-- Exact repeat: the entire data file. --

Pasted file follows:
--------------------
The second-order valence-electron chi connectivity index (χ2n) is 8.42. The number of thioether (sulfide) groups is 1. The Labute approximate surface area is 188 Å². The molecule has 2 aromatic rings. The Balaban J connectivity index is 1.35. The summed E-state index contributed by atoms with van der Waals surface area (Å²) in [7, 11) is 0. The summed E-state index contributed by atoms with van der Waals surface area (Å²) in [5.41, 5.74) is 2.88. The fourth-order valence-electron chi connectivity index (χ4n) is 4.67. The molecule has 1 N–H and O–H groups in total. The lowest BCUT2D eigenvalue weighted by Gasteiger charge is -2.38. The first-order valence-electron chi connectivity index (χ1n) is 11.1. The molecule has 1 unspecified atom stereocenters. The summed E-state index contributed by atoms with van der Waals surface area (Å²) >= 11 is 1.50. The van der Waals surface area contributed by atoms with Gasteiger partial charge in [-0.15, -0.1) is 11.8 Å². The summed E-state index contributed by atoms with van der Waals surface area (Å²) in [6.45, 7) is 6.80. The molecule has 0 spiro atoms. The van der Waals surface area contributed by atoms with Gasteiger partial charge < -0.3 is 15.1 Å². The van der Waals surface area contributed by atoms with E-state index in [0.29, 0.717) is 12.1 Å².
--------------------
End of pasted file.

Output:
The second-order valence-electron chi connectivity index (χ2n) is 8.42. The number of thioether (sulfide) groups is 1. The Labute approximate surface area is 188 Å². The molecule has 2 aromatic rings. The Balaban J connectivity index is 1.35. The summed E-state index contributed by atoms with van der Waals surface area (Å²) in [7, 11) is 0. The summed E-state index contributed by atoms with van der Waals surface area (Å²) in [5.41, 5.74) is 2.88. The fourth-order valence-electron chi connectivity index (χ4n) is 4.67. The molecule has 1 N–H and O–H groups in total. The lowest BCUT2D eigenvalue weighted by Gasteiger charge is -2.38. The first-order valence-electron chi connectivity index (χ1n) is 11.1. The molecule has 1 unspecified atom stereocenters. The summed E-state index contributed by atoms with van der Waals surface area (Å²) >= 11 is 1.50. The van der Waals surface area contributed by atoms with Gasteiger partial charge in [-0.15, -0.1) is 11.8 Å². The summed E-state index contributed by atoms with van der Waals surface area (Å²) in [6.45, 7) is 6.80. The molecule has 0 spiro atoms. The van der Waals surface area contributed by atoms with Gasteiger partial charge < -0.3 is 15.1 Å². The van der Waals surface area contributed by atoms with E-state index in [0.29, 0.717) is 12.1 Å².